In answer to the most basic question I’ve been asked several times – how do you publish your own book. Plenty of people who are in the position to publish a book easily (e.g. those who already provide lots of information for free on topics on forums or their own blog), seem intimidated by the thought of going it alone with actually publishing a book. The unfortunate, or clueless fall for the many self-publishing scams out there.
Plus there are a number of companies who would just LOVE to help you – for a small fee – of course. So here’s how you can do it yourself – for low or little cost.
How To Write & Publish A Book In Six Fairly Easy Steps
Step 1: Write a “book”
Informational books are often about 8000-30,000 words. We are not talking War & Peace here. Answer the questions you know readers have about your area of expertise. It doesn’t have to be great literature,write clearly, use sub-headings and bullet points to make it easy to read. If it’s a factual book try to write your advertising “blurb” – the description on the back cover first. Write down 4-5 key points you want to explain to the reader for the blurb – there’s the start of your book outline!
Step 2: Pay an editor
No one can pick up their own mistakes, there are some tricks:
- leave the draft t for a few days before you review,
- uploading it to your Kindle to get it to read aloud to you really helps,
but if there is one thing you spend money on – pay an editor. I generally pay around $50-$100 for editing a 20-30,000 word book.
Step 3: Make or pay for a great cover design
I’m no designer – but I’ve generally done my cover designs myself with LOTS of help from designer friends. I pay for the stock photos (about $20) – paying for the design would cost maybe another $100. The trick it has to be eye catching in the very small size that book covers show on Amazon listings
Step 4: Format the book for Amazon ebooks (MOBI)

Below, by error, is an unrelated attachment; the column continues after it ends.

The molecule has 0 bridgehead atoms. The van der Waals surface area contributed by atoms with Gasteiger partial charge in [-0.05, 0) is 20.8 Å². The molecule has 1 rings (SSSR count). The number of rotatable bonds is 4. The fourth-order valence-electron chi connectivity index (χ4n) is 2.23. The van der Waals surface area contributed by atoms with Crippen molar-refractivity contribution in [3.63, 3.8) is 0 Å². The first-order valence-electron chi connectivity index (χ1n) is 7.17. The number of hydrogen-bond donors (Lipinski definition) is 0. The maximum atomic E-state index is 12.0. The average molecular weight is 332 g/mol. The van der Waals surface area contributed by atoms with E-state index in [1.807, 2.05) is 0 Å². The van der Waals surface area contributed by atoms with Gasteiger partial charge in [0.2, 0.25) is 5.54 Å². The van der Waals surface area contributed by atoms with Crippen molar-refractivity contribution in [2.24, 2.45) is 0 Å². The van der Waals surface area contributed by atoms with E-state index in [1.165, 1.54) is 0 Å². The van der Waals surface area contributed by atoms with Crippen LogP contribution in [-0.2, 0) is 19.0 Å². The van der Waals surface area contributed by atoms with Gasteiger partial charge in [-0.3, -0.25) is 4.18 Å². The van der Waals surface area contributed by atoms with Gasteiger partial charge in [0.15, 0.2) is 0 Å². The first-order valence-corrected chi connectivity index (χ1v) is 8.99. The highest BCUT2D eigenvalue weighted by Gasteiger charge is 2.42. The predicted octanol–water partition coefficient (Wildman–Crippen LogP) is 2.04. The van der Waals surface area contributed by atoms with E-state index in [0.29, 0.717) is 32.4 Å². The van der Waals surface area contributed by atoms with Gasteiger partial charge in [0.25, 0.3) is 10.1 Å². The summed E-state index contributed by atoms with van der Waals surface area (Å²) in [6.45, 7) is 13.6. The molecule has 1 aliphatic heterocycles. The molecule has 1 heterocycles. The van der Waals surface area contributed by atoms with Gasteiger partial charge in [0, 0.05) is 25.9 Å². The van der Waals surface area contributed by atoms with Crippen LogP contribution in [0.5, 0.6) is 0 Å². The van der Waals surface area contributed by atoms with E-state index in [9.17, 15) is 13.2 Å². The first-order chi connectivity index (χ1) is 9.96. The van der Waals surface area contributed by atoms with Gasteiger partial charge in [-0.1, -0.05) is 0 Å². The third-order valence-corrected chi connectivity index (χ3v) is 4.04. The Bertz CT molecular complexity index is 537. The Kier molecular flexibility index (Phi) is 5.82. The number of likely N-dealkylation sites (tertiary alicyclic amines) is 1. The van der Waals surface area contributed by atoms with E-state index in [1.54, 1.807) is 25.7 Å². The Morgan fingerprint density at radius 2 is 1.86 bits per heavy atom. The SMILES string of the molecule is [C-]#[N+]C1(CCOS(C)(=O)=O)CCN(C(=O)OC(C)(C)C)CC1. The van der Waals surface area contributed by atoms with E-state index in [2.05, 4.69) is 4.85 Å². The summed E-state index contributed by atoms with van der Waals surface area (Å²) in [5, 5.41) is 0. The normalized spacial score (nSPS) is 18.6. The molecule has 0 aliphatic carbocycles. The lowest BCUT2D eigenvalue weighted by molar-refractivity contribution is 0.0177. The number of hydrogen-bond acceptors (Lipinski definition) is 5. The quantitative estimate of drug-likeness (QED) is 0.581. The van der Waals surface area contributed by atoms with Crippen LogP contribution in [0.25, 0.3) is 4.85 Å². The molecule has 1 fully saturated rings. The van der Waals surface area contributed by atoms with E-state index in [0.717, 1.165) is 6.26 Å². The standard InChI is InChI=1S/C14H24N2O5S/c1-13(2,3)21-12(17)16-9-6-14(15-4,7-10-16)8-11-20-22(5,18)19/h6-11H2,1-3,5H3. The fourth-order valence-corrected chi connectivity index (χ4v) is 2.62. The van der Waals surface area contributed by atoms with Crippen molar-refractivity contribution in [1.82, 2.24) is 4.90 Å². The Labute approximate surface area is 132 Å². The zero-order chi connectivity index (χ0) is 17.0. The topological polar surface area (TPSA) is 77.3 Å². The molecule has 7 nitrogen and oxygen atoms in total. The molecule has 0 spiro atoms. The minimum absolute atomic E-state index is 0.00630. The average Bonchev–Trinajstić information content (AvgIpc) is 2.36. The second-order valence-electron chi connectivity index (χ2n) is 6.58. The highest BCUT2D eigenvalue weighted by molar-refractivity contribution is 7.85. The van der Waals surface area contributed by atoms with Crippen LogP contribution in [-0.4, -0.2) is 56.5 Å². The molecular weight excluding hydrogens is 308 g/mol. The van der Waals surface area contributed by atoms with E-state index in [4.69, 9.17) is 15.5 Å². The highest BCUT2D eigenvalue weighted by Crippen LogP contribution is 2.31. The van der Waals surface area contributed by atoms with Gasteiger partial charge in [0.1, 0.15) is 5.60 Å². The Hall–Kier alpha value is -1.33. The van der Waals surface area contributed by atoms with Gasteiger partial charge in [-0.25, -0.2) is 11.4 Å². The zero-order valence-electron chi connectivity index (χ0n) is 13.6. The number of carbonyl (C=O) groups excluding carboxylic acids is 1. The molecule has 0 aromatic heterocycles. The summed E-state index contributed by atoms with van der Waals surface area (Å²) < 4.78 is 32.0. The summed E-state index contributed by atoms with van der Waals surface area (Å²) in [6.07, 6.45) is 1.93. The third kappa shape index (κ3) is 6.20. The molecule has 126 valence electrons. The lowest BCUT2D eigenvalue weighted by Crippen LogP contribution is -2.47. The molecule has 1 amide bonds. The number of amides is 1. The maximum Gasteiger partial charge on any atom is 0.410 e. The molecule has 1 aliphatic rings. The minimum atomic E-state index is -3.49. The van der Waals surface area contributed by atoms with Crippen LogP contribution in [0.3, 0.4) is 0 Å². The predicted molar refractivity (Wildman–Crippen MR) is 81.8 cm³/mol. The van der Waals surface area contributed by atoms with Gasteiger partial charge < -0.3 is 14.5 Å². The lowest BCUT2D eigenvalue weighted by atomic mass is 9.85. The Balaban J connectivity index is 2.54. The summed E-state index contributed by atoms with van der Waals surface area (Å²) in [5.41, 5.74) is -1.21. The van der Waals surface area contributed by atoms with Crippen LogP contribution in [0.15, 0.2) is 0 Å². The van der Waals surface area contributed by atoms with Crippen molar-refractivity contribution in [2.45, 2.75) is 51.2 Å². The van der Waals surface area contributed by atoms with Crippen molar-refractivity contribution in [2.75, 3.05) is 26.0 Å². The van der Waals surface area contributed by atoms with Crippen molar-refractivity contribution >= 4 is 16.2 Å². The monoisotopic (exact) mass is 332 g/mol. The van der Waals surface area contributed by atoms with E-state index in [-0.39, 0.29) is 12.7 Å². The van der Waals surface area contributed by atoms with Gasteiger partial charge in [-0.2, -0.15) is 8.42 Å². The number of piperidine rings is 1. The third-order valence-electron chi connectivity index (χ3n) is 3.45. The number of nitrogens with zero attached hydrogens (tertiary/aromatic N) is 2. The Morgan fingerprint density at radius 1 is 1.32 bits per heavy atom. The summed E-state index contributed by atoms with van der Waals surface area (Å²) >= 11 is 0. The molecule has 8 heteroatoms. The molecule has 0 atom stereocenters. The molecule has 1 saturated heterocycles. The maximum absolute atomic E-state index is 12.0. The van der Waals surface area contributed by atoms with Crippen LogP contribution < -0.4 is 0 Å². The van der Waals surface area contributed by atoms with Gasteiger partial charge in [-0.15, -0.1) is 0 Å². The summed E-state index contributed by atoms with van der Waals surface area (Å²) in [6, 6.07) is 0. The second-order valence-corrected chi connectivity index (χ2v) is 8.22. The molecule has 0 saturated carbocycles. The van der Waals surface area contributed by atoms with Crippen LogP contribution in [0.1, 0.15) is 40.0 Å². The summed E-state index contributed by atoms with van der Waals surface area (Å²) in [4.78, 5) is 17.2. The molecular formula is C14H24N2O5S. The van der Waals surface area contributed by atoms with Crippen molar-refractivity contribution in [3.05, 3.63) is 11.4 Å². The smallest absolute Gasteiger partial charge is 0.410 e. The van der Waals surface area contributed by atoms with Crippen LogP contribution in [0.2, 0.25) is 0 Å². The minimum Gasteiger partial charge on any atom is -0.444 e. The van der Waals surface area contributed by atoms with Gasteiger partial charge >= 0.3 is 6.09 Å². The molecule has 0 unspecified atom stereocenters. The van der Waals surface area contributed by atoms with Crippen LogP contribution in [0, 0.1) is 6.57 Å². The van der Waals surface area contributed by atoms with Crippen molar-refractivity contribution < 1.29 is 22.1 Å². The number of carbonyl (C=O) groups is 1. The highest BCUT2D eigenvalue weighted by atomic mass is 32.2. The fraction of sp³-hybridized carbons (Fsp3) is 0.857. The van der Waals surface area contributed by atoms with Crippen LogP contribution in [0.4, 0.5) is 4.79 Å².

This requires learning a bit of HTML stuff – its a little tricky until you get used to it – I’ve actually written a book on Kindle formatting on how to do it. I also format books for clients – about $50-$100 for a book depending on the complexity
Step 5: Upload the eBook to Amazon
Amazon is about 60% of the eBook market. If you ONLY have your eBook available on Amazon then you can enrol in a program called “Kindle Select” which allows you to set a book free for 5 days out of the 90 day exclusivity period. Also Americans who are members of the Amazon Prime program can borrow your book for free and you still get paid. Note you can publish a book via Createspace (or any other print publisher) while your eBook is in the Select program -the exclusivity agreement ONLY applies to eBooks.
Step 6: Create the paperback via Createspace
Createspace is owned by Amazon. They allow your book to be made into a paperback which is them printed on demand when someone buys it. Having both the paperback and ebook version means that you end up with a pretty listing on Amazon which emphasizes how much cheaper the eBook is, and also suggests that it’s a “real” book – you know – not self -published 🙂
You have to now take that same file you had and make it into a PDF all pretty and laid out. It took me about a day to do it – I use OpenOffice which is a free wordprocessor (like Word) which will save-as pdf. You also have to get the book cover now extended to cover the back and spine. Load it all up to createspace, approve the proof, either digitally or pay for a copy to be shipped (about $10 to NZ). Details on publishing at createspace here .
In total I think costs for self-publishing 25,000 word book could be summarised as
Cover ($40-$150) most author’s will need to pay for this
Editing ($60-$120) every author should pay for this
Formatting($60-$120) most author’s could do this themselves but there is a learning curve (hint Word is not a good HTML editor)